Managing data traffic in both intra- and inter- datacenter networks
Date of Issue2016
School of Computer Engineering
Centre for Multimedia and Network Technology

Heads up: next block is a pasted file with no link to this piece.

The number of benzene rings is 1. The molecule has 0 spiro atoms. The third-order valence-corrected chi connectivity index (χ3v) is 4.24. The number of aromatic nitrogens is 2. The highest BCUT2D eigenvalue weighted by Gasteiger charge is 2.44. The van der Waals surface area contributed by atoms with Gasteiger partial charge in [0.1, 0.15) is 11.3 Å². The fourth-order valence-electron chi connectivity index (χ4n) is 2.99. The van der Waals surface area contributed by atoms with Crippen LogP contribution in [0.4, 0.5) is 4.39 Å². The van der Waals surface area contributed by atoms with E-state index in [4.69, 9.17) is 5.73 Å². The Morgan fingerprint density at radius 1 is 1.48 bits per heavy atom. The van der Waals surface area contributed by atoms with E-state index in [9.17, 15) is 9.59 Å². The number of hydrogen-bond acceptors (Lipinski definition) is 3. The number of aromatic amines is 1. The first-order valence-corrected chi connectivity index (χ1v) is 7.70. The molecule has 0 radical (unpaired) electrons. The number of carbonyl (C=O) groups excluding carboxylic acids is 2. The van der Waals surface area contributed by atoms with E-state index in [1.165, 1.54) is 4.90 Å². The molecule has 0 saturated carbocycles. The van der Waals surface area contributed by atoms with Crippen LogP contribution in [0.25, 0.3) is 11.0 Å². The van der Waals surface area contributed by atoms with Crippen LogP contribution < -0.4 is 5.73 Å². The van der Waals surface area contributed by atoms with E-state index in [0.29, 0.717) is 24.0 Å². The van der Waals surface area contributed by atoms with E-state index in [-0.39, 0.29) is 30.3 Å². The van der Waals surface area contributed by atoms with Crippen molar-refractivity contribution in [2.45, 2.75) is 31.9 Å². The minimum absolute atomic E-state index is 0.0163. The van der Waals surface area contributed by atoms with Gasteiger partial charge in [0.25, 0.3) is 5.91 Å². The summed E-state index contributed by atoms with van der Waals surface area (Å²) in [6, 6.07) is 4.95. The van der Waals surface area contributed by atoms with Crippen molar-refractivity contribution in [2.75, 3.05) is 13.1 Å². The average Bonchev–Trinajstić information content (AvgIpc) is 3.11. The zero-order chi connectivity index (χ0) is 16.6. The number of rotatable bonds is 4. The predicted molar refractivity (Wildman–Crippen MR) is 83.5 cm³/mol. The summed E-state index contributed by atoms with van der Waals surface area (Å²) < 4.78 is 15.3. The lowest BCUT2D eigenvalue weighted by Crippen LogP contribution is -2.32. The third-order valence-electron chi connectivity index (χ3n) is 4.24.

To support large scale online services, governments and multinational companies such as Google and Microsoft have built a lot of datacenters across the world. As datacenter networks are critical on the performance of those services, both academic and industrial communities have started to explore how to better design and manage them. Among those proposals, most approaches are designed for intra-datacenter networks to improve the performance of services running in a single datacenter, while another trend of research aims to enhance the performance of services on inter-datacenter networks that connect geo-distributed datacenters. In this thesis, we first propose an efficient network monitoring system for intra-datacenter networks, which can provide valuable information for applications like traffic engineering and anomaly detection inside the datacenter networks. We then take one step further to design a new task scheduling algorithm that improves the performance of big data processing jobs across geographically distributed datacenters on top of inter-datacenter networks. In the first part of the thesis, we innovate in designing a new monitoring framework in intra-datacenter networks to get the traffic matrix, which serves as critical inputs for a variety of applications in datacenter networks. Our preliminary study shows that we cannot estimate the traffic matrix accurately through only Simple Network Management Protocol (SNMP) counters because the number of available measurements (the link counters) is much smaller than the number of variables (the end-to-end paths) in datacenter networks. Thus we creatively take advantage of the operational logs in datacenter networks to provide extra measurements for the traffic estimation problem. Namely, we utilize the resource provisioning information in public datacenter networks and service placement information in private datacenter networks respectively to improve the estimation accuracy. Moreover, we also make use of the lowly utilized links in datacenter networks to obtain a more determined network tomography problem. The extensive results have strongly confirmed the promising performance of our approach. In the second part of the thesis, we seek to improve the performance of geo-distributed big data processing, which has emerged as an important analytical tool for governments and multinational corporations, on top of inter-datacenter networks. The traditional wisdom calls for the collection of all the data across the world to a central datacenter location, to be processed using data-parallel applications. This is neither efficient nor practical as the volume of data grows exponentially. Rather than transferring data, we believe that computation tasks should be scheduled where the data is, while data should be processed with a minimum amount of transfers across datacenters. To this end, we first formulate our problem as an integer linear programming problem (ILP). We then transform it to a linear programming problem (LP) that can be efficiently solved using standard linear programming solvers in an online fashion. To demonstrate the practicality and efficiency of our approach, we also implement it based on Apache Spark, a modern framework popular for big data processing. Our experimental results have shown that we can reduce the job completion time by up to 25%, and the amount of traffic transferred among different datacenters by up to 75%.